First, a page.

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  1. General Erich Georg Sebastian Anton von Falkenhayn (11 September 1861 – 8 April 1922) was the second Chief of the German General Staff of the First World War from September 1914 until 29 August 1916. He was removed on 29 August 1916 after the failure at the Battle of Verdun, the opening of the Battle of the Somme, the Brusilov Offensive and the entry of Romania into the war on the Allied side undid his strategy to end the war before 1917.

    Erich von Falkenhayn - Wikipedia

    https://en.wikipedia.org/wiki/Erich_von_Falkenhayn
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  3. Erich von Falkenhayn - Wikipedia

    en.wikipedia.org/wiki/Erich_von_Falkenhayn

    General Erich Georg Sebastian Anton von Falkenhayn (11 September 1861 – 8 April 1922) was the second Chief of the German General Staff of the First World War from September 1914 until 29 August 1916. He was removed on 29 August 1916 after the failure at the Battle of Verdun, the opening of the Battle of the Somme, the Brusilov Offensive and the entry of Romania into the war on the Allied side undid his strategy to end the war before 1917.

  4. Erich von Falkenhayn | German general | Britannica

    www.britannica.com/biography/Erich-von-Falkenhayn

    Erich von Falkenhayn, in full Erich Georg Anton Sebastian von Falkenhayn, (born November 11, 1861, near Graudenz, West Prussia—died April 8, 1922, near Potsdam, Germany), Prussian minister of war and chief of the imperial German General Staff early in World War I. Falkenhayn gained military experience as an instructor to the Chinese army and as a member of the Prussian General Staff in the international expedition of 1900 against the Boxers in China.

  5. Falkenhayn, Erich von | International Encyclopedia of the First...

    encyclopedia.1914-1918-online.net/article/falkenhayn_erich_von

    Falkenhayn, Erich Georg Anton von. Prussian Minister of War, Chief of the German General Staff. Born 11 September 1861 in Burg Belchau, Kingdom of Prussia. Died 08 April 1922 in Potsdam, Weimar Germany. Falkenhayn was Prussian minister of War and Chief of Staff (1914-1916). He was one of the decision makers during the July crisis 1914 and responsible for the German strategy in the first half of the war.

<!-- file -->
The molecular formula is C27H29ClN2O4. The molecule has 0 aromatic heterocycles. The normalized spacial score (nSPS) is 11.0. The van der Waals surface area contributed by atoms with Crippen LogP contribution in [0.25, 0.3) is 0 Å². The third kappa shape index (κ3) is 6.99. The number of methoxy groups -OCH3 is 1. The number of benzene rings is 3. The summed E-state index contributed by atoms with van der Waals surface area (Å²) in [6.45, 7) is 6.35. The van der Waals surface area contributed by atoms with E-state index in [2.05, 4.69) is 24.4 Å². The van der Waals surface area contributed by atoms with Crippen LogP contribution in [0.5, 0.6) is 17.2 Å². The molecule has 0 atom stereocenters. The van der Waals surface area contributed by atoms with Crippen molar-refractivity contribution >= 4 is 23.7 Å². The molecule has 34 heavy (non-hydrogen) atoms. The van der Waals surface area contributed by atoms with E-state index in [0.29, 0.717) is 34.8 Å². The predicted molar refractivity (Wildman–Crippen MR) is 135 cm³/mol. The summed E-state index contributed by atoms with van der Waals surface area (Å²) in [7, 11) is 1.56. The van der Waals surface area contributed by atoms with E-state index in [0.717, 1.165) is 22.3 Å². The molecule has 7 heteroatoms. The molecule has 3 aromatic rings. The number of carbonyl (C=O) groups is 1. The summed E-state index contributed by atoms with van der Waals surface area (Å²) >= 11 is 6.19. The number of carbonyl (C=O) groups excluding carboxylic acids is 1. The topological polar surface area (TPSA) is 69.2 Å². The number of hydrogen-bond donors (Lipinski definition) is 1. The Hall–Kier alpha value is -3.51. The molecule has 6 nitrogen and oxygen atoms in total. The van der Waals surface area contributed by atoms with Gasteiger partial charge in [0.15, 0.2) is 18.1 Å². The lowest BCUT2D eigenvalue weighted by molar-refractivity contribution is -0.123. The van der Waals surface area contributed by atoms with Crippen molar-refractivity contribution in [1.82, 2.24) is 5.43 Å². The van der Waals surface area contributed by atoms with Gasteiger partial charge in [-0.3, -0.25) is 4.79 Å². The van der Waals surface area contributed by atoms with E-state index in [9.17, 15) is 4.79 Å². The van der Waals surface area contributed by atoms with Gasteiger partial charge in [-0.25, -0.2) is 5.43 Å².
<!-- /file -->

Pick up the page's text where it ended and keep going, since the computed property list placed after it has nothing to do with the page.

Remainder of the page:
6. Erich von Falkenhayn – Wikipedia

    de.wikipedia.org/wiki/Erich_von_Falkenhayn

    Erich Georg Sebastian Anton von Falkenhayn war ein preußischer General der Infanterie, osmanischer Marschall und im Ersten Weltkrieg preußischer Kriegsminister sowie Chef des Großen Generalstabs. Nach dem Scheitern des Schlieffen-Plans übernahm er die militärische Führung des Kaiserreichs und war von September 1914 bis August 1916 Chef der zweiten Obersten Heeresleitung. Als dieser verantwortete er die erfolgreiche Schlacht von Gorlice-Tarnow und die Schlacht von Verdun, deren ...

  7. Erich von Falkenhayn - History Learning Site

    www.historylearningsite.co.uk/.../erich-von-falkenhayn

    Erich von Falkenhayn is most associated with the Battle of Verdun in 1916 – one of World War One’s bloodiest battles. Falkenhayn was criticised for his tactics at Verdun and after the war he tried to justify the tactics that he used – that led to the deaths of tens of thousands of German soldiers.

  8. Erich von Falkenhayn | Military Wiki | Fandom

    military-history.fandom.com/wiki/Erich_von_Falkenhayn

    Erich von Falkenhayn (11 September 1861 – 8 April 1922) was a German soldier and Chief of the General Staff during the first two years of World War I. He became a military writer after World War... He became a military writer after World War I. Born in Burg Belchau near Graudenz in the province of West Prussia, Falkenhayn became a career...

  9. Falkenhayn and the Battle of Verdun - History Learning

    historylearning.com/world-war-one/world-war-one-battles/falkenhayn-battle-verdun

    Erich von Falkenhayn was strongly criticised for his tactics at the Battle of Verdun. Once the war was over, he defended what he had done by writing an article to explain his decisions. Verdun was one of the most costly battles in World War One in terms of lives lost, with many historians arguing that it ‘bled the French Army to death’. However, the Germans also suffered serious losses.

  10. What Was The Battle Of Verdun? | Imperial War Museums

    www.iwm.org.uk/history/what-was-the-battle-of-verdun

    The Battle of Verdun, 21 February-15 December 1916, became the longest battle in modern history. It was originally planned by the German Chief of General Staff, Erich von Falkenhayn to secure victory for Germany on the Western Front. The aim was to crush the French army before the Allies grew in strength through the full deployment of British forces.

  11. Erich von Falkenhayn - Wikipedia, la enciclopedia libre

    es.wikipedia.org/wiki/Erich_von_Falkenhayn

    Erich von Falkenhayn fue un general alemán. Ocupó los cargos de ministro de la Guerra de Prusia y jefe del Estado Mayor del Ejército germano durante los dos primeros años de la Primera Guerra Mundial. Dimitió de su puesto a finales del verano de 1916 tras el fracaso de la batalla de Verdún, el ataque aliado en el Somme, la ofensiva Brusílov y la entrada de Rumania en la guerra. Después dirigió importantes operaciones alemanas en Transilvania con el 9.º Ejército, a partir de julio ...

  12. German officer stops massacre of Jews in Israel

    www.israelnationalnews.com/news/212818

    German General Erich von Falkenhayn, an able Prussian officer who served as the Chief of Staff of the German Army, was the commander of the Turkish and German troops during the critical 1917-1918 ...